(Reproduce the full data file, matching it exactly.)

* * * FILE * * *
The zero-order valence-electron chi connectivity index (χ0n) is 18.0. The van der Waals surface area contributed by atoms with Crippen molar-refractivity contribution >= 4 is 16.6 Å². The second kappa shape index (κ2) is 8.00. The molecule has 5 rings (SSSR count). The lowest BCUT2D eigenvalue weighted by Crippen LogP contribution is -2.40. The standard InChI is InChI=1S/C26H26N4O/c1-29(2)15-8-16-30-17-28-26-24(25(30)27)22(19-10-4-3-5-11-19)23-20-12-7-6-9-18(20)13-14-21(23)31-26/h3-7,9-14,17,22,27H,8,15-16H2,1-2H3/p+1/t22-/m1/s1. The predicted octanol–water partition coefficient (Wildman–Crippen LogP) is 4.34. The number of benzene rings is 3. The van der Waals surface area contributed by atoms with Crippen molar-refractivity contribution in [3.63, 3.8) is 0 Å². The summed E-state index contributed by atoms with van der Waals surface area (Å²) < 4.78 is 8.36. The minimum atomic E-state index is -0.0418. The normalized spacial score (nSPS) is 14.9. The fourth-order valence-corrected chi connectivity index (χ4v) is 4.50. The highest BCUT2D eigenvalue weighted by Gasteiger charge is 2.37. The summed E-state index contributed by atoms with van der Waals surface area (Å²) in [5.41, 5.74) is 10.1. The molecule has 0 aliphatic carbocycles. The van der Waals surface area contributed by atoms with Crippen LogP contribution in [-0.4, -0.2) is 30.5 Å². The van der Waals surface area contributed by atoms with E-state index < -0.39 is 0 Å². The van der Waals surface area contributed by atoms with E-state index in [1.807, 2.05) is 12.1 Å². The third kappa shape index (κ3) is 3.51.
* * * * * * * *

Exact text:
The zero-order valence-electron chi connectivity index (χ0n) is 18.0. The van der Waals surface area contributed by atoms with Crippen molar-refractivity contribution >= 4 is 16.6 Å². The second kappa shape index (κ2) is 8.00. The molecule has 5 rings (SSSR count). The lowest BCUT2D eigenvalue weighted by Crippen LogP contribution is -2.40. The standard InChI is InChI=1S/C26H26N4O/c1-29(2)15-8-16-30-17-28-26-24(25(30)27)22(19-10-4-3-5-11-19)23-20-12-7-6-9-18(20)13-14-21(23)31-26/h3-7,9-14,17,22,27H,8,15-16H2,1-2H3/p+1/t22-/m1/s1. The predicted octanol–water partition coefficient (Wildman–Crippen LogP) is 4.34. The number of benzene rings is 3. The van der Waals surface area contributed by atoms with Crippen molar-refractivity contribution in [3.63, 3.8) is 0 Å². The summed E-state index contributed by atoms with van der Waals surface area (Å²) < 4.78 is 8.36. The minimum atomic E-state index is -0.0418. The normalized spacial score (nSPS) is 14.9. The fourth-order valence-corrected chi connectivity index (χ4v) is 4.50. The highest BCUT2D eigenvalue weighted by Gasteiger charge is 2.37. The summed E-state index contributed by atoms with van der Waals surface area (Å²) in [5.41, 5.74) is 10.1. The molecule has 0 aliphatic carbocycles. The van der Waals surface area contributed by atoms with Crippen LogP contribution in [-0.4, -0.2) is 30.5 Å². The van der Waals surface area contributed by atoms with E-state index < -0.39 is 0 Å². The van der Waals surface area contributed by atoms with E-state index in [1.807, 2.05) is 12.1 Å². The third kappa shape index (κ3) is 3.51.